Nassau County Industrial Development Agency Chairman Richard Kessel said he wanted the IDA to continue its recent upward trend, but said the agency has to go beyond what it has been doing in recent years.
“We want to try and improve on what’s been done,” said Kessel, who previously led the state Power Authority.
In the most recent report from the state comptroller’s office on the county IDA, the net tax exemption per job gained in Nassau in 2016 was $3,003, the lowest since 2012. But that number was higher than Westchester County’s $2,961 per job gained and more than six times the amount that Suffolk’s IDA exempted per job gained.
The most recent numbers are from 2016; Kessel did not join the IDA until he was appointed by County Executive Laura Curran earlier this year. A report on the Nassau IDA’s performance this year will likely be released in 2020.
Kessel was reluctant to discuss the 2016 numbers.
“I’m not going to comment on things that happened in the past,” he said. “You can read statistics all different ways.”
But he did say that Nassau could have done better in examining projects, saying that there were “some awards that were controversial in nature.”
Kessel touted reforms that have made the approval process more rigorous and transparent. Projects seeking approval now require a presentation before the entire board of directors; the board must review it and allow a public hearing before it can be approved.
“If there are concerns about PILOTs or the project’s location, we can look at that as well before approval,” he said, referring to payments in lieu of taxes. “It’s a delicate balance between wanting to keep companies and create jobs but also protecting the taxpayer. We need to do a better job than what was done in the past.”
He also said that the IDA would hold quarterly meetings that are open to the public and that exemptions would no longer be given to storage facilities and car dealerships. He said the IDA would like to focus on projects that deal with renewable energy — an area of expertise for Kessel — and transit-oriented development.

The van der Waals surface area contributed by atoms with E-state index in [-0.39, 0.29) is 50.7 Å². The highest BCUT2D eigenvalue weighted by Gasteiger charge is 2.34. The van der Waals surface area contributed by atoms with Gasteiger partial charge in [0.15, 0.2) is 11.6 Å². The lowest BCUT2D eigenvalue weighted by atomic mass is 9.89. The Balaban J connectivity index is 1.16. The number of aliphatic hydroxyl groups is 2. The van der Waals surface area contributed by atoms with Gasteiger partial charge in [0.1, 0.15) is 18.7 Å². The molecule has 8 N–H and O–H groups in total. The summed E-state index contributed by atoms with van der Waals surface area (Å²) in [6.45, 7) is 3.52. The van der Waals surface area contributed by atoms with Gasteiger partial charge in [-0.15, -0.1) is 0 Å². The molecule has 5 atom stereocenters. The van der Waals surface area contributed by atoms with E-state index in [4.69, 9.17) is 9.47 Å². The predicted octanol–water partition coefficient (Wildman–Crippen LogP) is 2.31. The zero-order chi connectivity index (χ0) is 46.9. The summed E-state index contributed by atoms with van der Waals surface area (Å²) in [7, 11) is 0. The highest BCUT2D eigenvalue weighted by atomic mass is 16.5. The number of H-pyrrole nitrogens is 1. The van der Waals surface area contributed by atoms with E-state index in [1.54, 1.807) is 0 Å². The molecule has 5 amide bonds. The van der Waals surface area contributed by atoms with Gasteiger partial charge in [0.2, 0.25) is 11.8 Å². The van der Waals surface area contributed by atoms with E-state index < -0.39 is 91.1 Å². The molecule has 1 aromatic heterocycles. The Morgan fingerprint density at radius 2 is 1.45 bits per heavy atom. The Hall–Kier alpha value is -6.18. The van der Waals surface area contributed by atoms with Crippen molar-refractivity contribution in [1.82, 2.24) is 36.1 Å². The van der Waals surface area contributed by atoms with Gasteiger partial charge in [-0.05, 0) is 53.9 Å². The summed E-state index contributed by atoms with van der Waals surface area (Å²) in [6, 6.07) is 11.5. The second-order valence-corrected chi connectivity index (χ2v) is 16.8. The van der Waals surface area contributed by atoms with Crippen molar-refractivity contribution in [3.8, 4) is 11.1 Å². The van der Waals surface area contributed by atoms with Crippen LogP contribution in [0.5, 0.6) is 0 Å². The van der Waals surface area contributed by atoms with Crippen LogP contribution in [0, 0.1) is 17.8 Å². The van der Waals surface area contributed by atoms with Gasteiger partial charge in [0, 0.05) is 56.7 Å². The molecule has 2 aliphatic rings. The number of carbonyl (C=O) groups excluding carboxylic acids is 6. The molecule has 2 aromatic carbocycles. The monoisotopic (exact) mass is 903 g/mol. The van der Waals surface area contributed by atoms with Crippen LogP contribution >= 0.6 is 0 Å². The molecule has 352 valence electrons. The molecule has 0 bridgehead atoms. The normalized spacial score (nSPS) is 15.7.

Unlike Suffolk, most of the tax exemptions go to retaining jobs rather than creating them. Kessel didn’t necessarily see this as a problem.
“There is a balancing of what you need to do, so I would not belittle job retention,” he said. “But bringing new industries is going to be critically important.”
Kessel said that the IDA was important to Nassau because “you can only raise taxes so much” and bringing in new business was a way to draw revenue.
When it comes to revenue from those businesses, though, Nassau also lags behind. The county was able to recover 50.79 percent of its tax exemptions through PILOTS in 2016, a big improvement over 2012 and 2013, when only about a third of tax exemptions were recovered. But Suffolk and Westchester were able to recover 73 and 66 percent of their PILOTs, respectively.
Kessel said that the PILOTs would be looked at on a “case by case basis” to find something that “makes sense.” He did say that the IDA could improve communication with the local communities to determine how a project would affect school taxes.
“We’ve made it a point to reach out to officials, and I think that’s critically important,” he said. “We don’t want to be in a situation where the community is in an uproar for creating an increase in school taxes.”
Reach reporter Luke Torrance by email at firstname.lastname@example.org, by phone at 516-307-1045, ext. 214, or follow him on Twitter @LukeATorrance.